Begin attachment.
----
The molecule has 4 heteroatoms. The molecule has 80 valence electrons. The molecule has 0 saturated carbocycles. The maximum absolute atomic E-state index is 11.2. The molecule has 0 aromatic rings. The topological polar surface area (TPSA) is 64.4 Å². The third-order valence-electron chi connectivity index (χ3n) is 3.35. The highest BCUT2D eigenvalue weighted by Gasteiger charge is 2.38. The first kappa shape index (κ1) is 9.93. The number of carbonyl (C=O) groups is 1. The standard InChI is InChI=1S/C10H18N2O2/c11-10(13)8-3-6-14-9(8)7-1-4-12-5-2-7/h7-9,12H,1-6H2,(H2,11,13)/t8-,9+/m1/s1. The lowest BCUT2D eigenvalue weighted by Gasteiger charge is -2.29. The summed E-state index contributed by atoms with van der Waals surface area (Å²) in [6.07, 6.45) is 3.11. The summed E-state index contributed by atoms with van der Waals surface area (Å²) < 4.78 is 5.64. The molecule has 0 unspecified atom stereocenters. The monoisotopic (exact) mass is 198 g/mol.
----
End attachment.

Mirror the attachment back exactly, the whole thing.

The molecule has 4 heteroatoms. The molecule has 80 valence electrons. The molecule has 0 saturated carbocycles. The maximum absolute atomic E-state index is 11.2. The molecule has 0 aromatic rings. The topological polar surface area (TPSA) is 64.4 Å². The third-order valence-electron chi connectivity index (χ3n) is 3.35. The highest BCUT2D eigenvalue weighted by Gasteiger charge is 2.38. The first kappa shape index (κ1) is 9.93. The number of carbonyl (C=O) groups is 1. The standard InChI is InChI=1S/C10H18N2O2/c11-10(13)8-3-6-14-9(8)7-1-4-12-5-2-7/h7-9,12H,1-6H2,(H2,11,13)/t8-,9+/m1/s1. The lowest BCUT2D eigenvalue weighted by Gasteiger charge is -2.29. The summed E-state index contributed by atoms with van der Waals surface area (Å²) in [6.07, 6.45) is 3.11. The summed E-state index contributed by atoms with van der Waals surface area (Å²) < 4.78 is 5.64. The molecule has 0 unspecified atom stereocenters. The monoisotopic (exact) mass is 198 g/mol.